Android (Kotlin) - Connect

Leveraging Particle Connect within Android applications

Particle Connect for Android

Particle Connect enables onboarding through Web2 accounts (via Particle Auth) and various Web3 wallets (via. WalletConnect, Solana's mobile wallet-adapter, and key imports). Particle Connect is a custom, in-house connection modal designed to onboard users across different login verticals. In this case, these are Web2 accounts, Web3 wallets, and private key imports. This essentially unlocks universal accessibility within your application, bringing users (Web3-native or not) on-chain.

Implementing Particle Connect as the primary connection mechanism within your Android application only takes a few steps, which are outlined below.


Before diving into the configuration and utilization process, if you'd like to take a look at the repository for an initial understanding of the underlying architecture and implementation flow, the Particle Connect Android SDK repository can be found here (includes demos and examples).


It is strongly discouraged to use a private key or the mnemonic import/generate function. If you use it, you need to secure the data yourself, as Particle doesn't have a relationship with the imported/generated mnemonic or private key.

Getting Started


Installing and initializing Particle Connect is quite simple. In this case, this can be summed up in three steps. The first of them involves dependency management within your build.gradle file. Particle Connect requires numerous dependencies, the extent of which depends on the functions you intend to use within your application.

To configure these dependencies, open your build.gradle file, and either paste the below code or conditionally define dependencies based upon which types of wallets you'd like to support:

  1. Regardless of specific functions, you'll need network.particle:auth-service:{latest-version} (Particle Auth), network.particle:connect:{latest-version} (Particle Connect), alongside either of the following:
    1. network.particle:connect-auth-adapter:{latest-version} - This is the standard Particle Auth adapter (very similar to the typical Particle Auth SDK).
    2. network.particle:connect-auth-core-adapter:{latest-version} - Alternatively, you can use the Particle Auth Core adapter (very similar to the Particle Auth Core SDK).
  2. If you'd like to support importing (or generating fresh) wallets on EVM chains, you'll need network.particle:connect-evm-adapter:{latest-version}.
    1. To do the same on Solana, you can use network.particle:connect-solana-adapter:{latest-version}.
  3. To support connection with Phantom (on Solana), you'll need to use network.particle:connect-phantom-adapter:{latest-version}.
  4. For a general WalletConnect-based connection, you can use network.particle:connect-wallet-connect-adapter:{latest-version}.
dependencies {
   modules {
      module("org.bouncycastle:bcprov-jdk15to18") {
  implementation 'network.particle:auth-service:{latest-version}'
  implementation 'network.particle:connect:{latest-version}'
  implementation 'network.particle:connect-auth-adapter:{latest-version}'
  // implementation 'network.particle:connect-auth-core-adapter:{latest-version}'
  implementation 'network.particle:connect-evm-adapter:{latest-version}'
  implementation 'network.particle:connect-solana-adapter:{latest-version}'
  implementation 'network.particle:connect-phantom-adapter:{latest-version}'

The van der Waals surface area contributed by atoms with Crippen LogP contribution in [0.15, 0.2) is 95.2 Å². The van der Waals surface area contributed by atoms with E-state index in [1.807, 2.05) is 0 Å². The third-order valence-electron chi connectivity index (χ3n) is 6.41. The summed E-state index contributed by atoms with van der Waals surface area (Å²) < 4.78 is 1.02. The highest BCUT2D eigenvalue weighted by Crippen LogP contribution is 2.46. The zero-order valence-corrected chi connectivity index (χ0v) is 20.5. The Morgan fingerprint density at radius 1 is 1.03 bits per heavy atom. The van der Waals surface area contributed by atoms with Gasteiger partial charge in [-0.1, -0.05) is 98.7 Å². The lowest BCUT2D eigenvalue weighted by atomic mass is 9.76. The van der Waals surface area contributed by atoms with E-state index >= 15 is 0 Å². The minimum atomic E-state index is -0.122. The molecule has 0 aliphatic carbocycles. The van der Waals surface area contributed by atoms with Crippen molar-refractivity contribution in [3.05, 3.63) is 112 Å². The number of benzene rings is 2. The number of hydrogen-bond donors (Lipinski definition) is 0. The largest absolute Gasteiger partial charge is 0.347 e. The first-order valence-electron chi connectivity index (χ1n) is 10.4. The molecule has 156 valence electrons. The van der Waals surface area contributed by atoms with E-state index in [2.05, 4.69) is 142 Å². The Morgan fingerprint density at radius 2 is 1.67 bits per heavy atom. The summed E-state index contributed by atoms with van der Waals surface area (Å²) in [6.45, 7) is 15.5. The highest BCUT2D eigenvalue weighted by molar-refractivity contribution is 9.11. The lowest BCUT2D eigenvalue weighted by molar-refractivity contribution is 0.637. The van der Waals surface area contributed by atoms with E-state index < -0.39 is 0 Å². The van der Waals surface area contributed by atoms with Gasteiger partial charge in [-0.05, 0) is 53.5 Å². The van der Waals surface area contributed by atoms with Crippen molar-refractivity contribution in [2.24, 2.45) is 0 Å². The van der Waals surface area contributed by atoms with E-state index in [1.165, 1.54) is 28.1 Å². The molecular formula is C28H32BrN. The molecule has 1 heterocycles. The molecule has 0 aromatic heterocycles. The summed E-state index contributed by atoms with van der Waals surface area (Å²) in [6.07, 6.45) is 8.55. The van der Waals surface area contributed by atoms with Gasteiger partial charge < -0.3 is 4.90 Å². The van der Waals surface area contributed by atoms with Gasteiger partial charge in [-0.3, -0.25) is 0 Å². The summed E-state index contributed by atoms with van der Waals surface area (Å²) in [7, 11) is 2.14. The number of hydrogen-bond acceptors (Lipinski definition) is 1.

implementation 'network.particle:connect-wallet-connect-adapter:{latest-version}'

Setting up the Particle dashboard

All implementations of Particle Connect (and Particle Auth) require three universal values: projectId, appId, and clientKey. These values tie a given implementation to the Particle dashboard, enabling configuration, analytics, tracking, etc. To retrieve these values (and use them in the next step), follow the below process:

  1. Sign up/log in to the Particle dashboard.

  1. Create a new project or enter an existing one.

  1. Create a new Android application, or skip this step if you already have one.

  1. Retrieve the project ID (projectId), the client key (clientKey), and the application ID (appId).






Now that you've set your dependencies and retrieved your projectId (pn_project_id), clientKey (pn_project_client_key), and appId (pn_app_id), from the Particle dashboard, you'll need to move on to configuring AndroidManifest.xml using the previously retrieved values to authenticate your implementation of Particle Connect.

Open AndroidManifest.xml and either paste the below code or add a configuration that looks as the following:

            <data android:scheme="pn${pn_app_id}" />

            <action android:name="android.intent.action.VIEW" />

            <category android:name="android.intent.category.DEFAULT" />
            <category android:name="android.intent.category.BROWSABLE" />
            <action android:name="android.intent.action.VIEW" />

            <category android:name="android.intent.category.DEFAULT" />
            <category android:name="android.intent.category.BROWSABLE" />

            <data android:scheme="connect${PN_APP_ID}" />


Before jumping into utilization and implementation, you'll need to finish the setup process by initializing Particle Connect within Application#Create() (onCreate()). Until initialization happens, Particle Connect won't work. This acts as the primary means of configuration.

Initialization can be started through the init method on ParticleConnect (from com.particle.connect.ParticleConnect). init takes the following parameters:

  • this, operational context (you can keep it set to this).
  • Env, the environment (production, development, etc.) Particle Connect will be initialized within. Imported from com.particle.base.Env.
  • ChainInfo, the primary chain to be used within your application. ChainInfo can be set as a ChainInfo object imported from network.particle.chains.ChainInfo.Companion.{chain}.
  • dAppMetadata, metadata outlining the description of your application. This should be set as an instance of DAppMetadata (imported from com.particle.base.model.DAppMetadata) with the following parameters set:
    • walletConnectProjectId, your WalletConnect project ID retrieved from the WalletConnect dashboard.
    • name, the name of your project.
    • icon, a link containing the logo (icon) of your project; this should be 512x512, ideally.
    • url, the URL of your project's website.
    • description, a short description to be used in representing your project.
  • Additionally, within the body of theinit, you'll need to define a list (listOf) wallets (adapters) that you'd like to be provided as an option within your instance of Particle Connect (these can be imported from com.wallet.connect.adapter.{Adapter name}).
val dAppMetadata = DAppMetadata(
            walletConnectProjectId = "f431aaea6e4dea6a669c0496f9c009c1",